Kashim Shettima, vice-presidential candidate of the All Progressives Congress (APC), says he was misquoted on a recent comment he made which cited a reference to the late Sani Abacha.
Speaking on Thursday at the 96th anniversary celebration of the Yoruba Tennis Club in Ikoyi, Lagos state, NAN had quoted him as saying Nigeria needs the “hospitality” of Abacha, former military ruler. However, Shettima had said the country needs a president with “a dose of ruthlessness and taciturnity” of Abacha.
The APC vice-presidential candidate had also listed some qualities of leaders such as Olusegun Obasanjo, Abdusalami Abubakar, Ibrahim Babangida, and President Muhammadu Buhari, and said Bola Tinubu, APC presidential candidate, has such qualities.
We need a leader with the patience and sense of responsibility and commitment, and somebody who understands the national psyche and mood of the nation of an Abdulsalami Abubakar, and in applicable circumstance, we need a leader with a dose of ruthlessness and taciturnity of general Sani Abacha,” he had said.
“Nice men do not make leaders. We need a leader with intellectual acumen, with the passion to catapult this nation to a higher pedestal. We need a leader who is not bound by regional or religious sentiment.
“We need a leader that has established such records of excellence and commitment to good governance. There is no one, with all due respect, that fits this better than Asiwaju Bola Ahmed Tinubu.”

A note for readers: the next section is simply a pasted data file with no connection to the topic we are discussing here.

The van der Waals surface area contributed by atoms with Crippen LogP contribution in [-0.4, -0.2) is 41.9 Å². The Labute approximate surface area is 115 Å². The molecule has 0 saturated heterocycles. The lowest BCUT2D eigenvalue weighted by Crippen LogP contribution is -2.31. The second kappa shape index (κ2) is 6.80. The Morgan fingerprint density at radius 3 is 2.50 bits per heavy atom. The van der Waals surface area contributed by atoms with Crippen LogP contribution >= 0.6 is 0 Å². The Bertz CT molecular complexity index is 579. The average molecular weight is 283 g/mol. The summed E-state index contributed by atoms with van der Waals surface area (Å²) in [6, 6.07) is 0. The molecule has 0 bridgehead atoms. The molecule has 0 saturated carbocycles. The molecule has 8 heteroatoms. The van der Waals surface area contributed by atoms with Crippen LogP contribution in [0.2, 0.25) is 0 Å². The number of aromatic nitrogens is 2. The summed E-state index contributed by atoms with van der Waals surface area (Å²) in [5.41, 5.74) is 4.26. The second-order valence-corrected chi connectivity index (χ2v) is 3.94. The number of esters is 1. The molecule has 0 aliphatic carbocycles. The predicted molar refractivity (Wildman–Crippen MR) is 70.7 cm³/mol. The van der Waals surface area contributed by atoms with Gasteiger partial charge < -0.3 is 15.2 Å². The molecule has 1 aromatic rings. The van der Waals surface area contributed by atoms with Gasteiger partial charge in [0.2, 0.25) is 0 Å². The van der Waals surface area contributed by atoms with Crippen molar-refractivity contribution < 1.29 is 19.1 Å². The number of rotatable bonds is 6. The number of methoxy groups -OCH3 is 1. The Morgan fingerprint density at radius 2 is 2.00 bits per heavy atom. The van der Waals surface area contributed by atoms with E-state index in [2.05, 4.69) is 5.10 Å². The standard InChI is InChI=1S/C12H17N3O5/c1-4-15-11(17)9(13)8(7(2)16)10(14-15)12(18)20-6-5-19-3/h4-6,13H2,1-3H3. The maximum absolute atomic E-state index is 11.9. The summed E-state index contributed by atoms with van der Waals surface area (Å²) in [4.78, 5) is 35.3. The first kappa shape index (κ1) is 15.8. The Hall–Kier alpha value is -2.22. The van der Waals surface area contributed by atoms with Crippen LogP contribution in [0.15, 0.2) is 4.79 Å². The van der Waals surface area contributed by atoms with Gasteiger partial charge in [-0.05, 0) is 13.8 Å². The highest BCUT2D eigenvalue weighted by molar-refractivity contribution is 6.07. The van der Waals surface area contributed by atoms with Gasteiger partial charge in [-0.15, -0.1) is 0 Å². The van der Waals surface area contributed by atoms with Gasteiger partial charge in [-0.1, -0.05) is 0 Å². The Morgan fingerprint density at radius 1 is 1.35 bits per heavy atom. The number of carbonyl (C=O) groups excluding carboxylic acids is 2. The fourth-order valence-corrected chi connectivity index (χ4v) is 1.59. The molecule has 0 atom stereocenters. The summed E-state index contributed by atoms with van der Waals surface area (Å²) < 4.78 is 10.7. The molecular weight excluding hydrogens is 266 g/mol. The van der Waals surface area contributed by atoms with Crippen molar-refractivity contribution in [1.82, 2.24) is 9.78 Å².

Clarifying the comparison of Abacha to Tinubu in a series of tweets on Friday, the former governor of Borno said he did not attribute hospitality to Abacha, adding that he meant Nigeria needs a president who is ruthless like the late military ruler, to address insecurity.
“The obsession with distorting one’s views to settle partisan scores brings to mind a certain WBC Commentary. ‘The trouble with deliberate bias,’ it says, ‘is that it cannot be erased by sound education’. The video of my speech in Lagos is out there for those sincerely curious,” he tweeted.
“I never attributed hospitality to Abacha in my speech. I did a rundown of our past Presidents and played up ‘the taciturnity and a dose of ruthlessness of a Sani Abacha’ to show we need strongmen to deal with the non state actors who’ve turned Nigeria into a vast killing-field.
“I was quick to tease the audience, appreciating the humour hovering around the hall, with the familiar jibe that nice men don’t make good leaders. By nice men I meant those who get easily manipulated and pressured to divert state resources to appeal to private expectations.”